Report: Hungry holdover trout in the kettle ponds

What’s this!? A new report? This is it, folks. The first official report of the 2019 fishing season is hot off the WordPress. It’s all uphill (downhill?) from here.

This is exciting for a few reasons, namely that right now, at this exact instant, you have the ability to go down to one of your favorite ponds and cast to fish. If you’re lucky (and if the ice stays off the ponds) you might just catch one.

Finding open water

Last weekend, with the temperatures spring-like and the wind calm, we met up with local trout fishing gurus Anthony and Jordan at a local kettle hole. But on the highway, we got disheartening news: “Iced up,” the text said. “Going to try the other side.”

But just as we pulled in to the lot, we saw what we were waiting for: A flat calm and ice-free pond surface. A few midges flew around the parking lot. We were feeling good. A couple beers were loaded into a soft cooler and tippets were tied and we were on our way.

A little bit of midge action kept the tiny flies on the end of the tippet

Let me just remark, for a moment, on the beauty of a late-winter, ice-free kettlepond. There are few sights like it, especially when you have a fly rod in your hand and waders on your legs and it’s one of those unseasonably warm and wind-free days.

The old second-cast curse

Our small band of anglers would be employing three trout strategies. Capt. Bill would of course be casting a worm or a ball of powerbait under a bobber, because “everything eats worms.” Sean, Jeff and I would be casting flies (midge nymphs, hare’s ears, woolly buggers, Goldies and other streamers) to cruising trout, and Anthony and Jordan would be throwing lures on the spin gear. If there were hungry trout, I was positive one of us would catch.

And, on the second cast, while looking two-hundred yards out at the pond at a definite rise, Anthony paused his retrieve for just long enough for a fish to hit his trusty Rapala Jerkbait.

A rainbow came to the net; perfectly lit up and plump from winter feeding. Anthony confirmed that the fish was not caught on his first-cast, so we were free from the first-cast curse…or so we thought.

Movin’ around

We began our trek (and Anthony hooked his fish) near a sandy beach. After some time of inactivity, we began moving around the pond to fish some deeper water. There were scattered midges in the air, so Sean and I continued throwing midge nymphs, and Jeff got a short strike on a Hare’s Ear, but the fish wouldn’t commit.

Over at the other edge of the pond, a rocky shoreline dropped down steeply, so we tried throwing weighted streamers to no avail. A combination of high water and heavy vegetation behind us made a full cast tough–so we stuck with roll casts. I lost a few good flies, including Goldie Hahn, to the branches behind me.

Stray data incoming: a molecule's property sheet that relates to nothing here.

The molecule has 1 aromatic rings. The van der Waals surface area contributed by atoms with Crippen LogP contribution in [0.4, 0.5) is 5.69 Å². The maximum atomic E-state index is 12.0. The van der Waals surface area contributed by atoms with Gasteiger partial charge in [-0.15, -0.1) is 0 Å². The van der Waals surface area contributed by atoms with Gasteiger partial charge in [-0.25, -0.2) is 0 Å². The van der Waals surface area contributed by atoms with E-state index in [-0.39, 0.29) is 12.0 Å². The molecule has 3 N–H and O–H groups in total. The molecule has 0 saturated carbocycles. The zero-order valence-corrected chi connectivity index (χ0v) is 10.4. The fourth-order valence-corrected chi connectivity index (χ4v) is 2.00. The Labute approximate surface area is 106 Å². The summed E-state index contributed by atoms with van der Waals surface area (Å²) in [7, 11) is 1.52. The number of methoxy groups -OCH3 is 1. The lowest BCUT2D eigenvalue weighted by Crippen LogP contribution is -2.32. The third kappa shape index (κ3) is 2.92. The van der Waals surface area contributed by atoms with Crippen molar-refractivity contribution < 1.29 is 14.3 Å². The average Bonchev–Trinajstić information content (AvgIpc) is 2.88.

Just when we were about to move back to the beach, Jordan got hit. A cast later, he was tight with another beautiful rainbow. Spin guys 2, fly guys zero. But we were okay with it. Just seeing a rainbow trout has the ability to make February feel like June.

The wind picked up a bit and it stated to actually feel like February, so we decided to call it a day

Anthony’s Tips for trout on lures

Anthony has been absolutely crushing the trout on a variety of lures this winter. While the winter stillwater fly fishing has been slow, the trout have readily been eating a variety of bigger lures. Remember, the trout have to eat in the winter too. And with less insect activity and hatches, they have to get their calories from crayfish and baitfish. Here are Anthony’s tips for crushing the winter trout on spin gear:

  1. First and foremost, find a pond that supports a healthy holdover population. You’ll be looking for the deeper kettle ponds that are stocked in the Fall.
  2. Switch lures often. Try a variety of jerkbaits, stickbaits, and spoons in different color patterns. Trout can get picky in the winter, so it’s best to throw the whole box at them to figure out what will get them to eat. Perch and other baitfish colors have been hot this winter.
  3. When working jerk baits, try a variety of retrieves. But I always find the most success when working the bait just slow enough to make it wiggle. Abrupt pauses can sometimes target a reaction strike.
  4. Stay mobile. If you’re not finding fish at your first spot, continue moving. The trout are moving around. You should be too.

Has anyone else been getting the winter trout to eat? Shoot us a message and let us know! Trout truck official countdown ~10-14 days.

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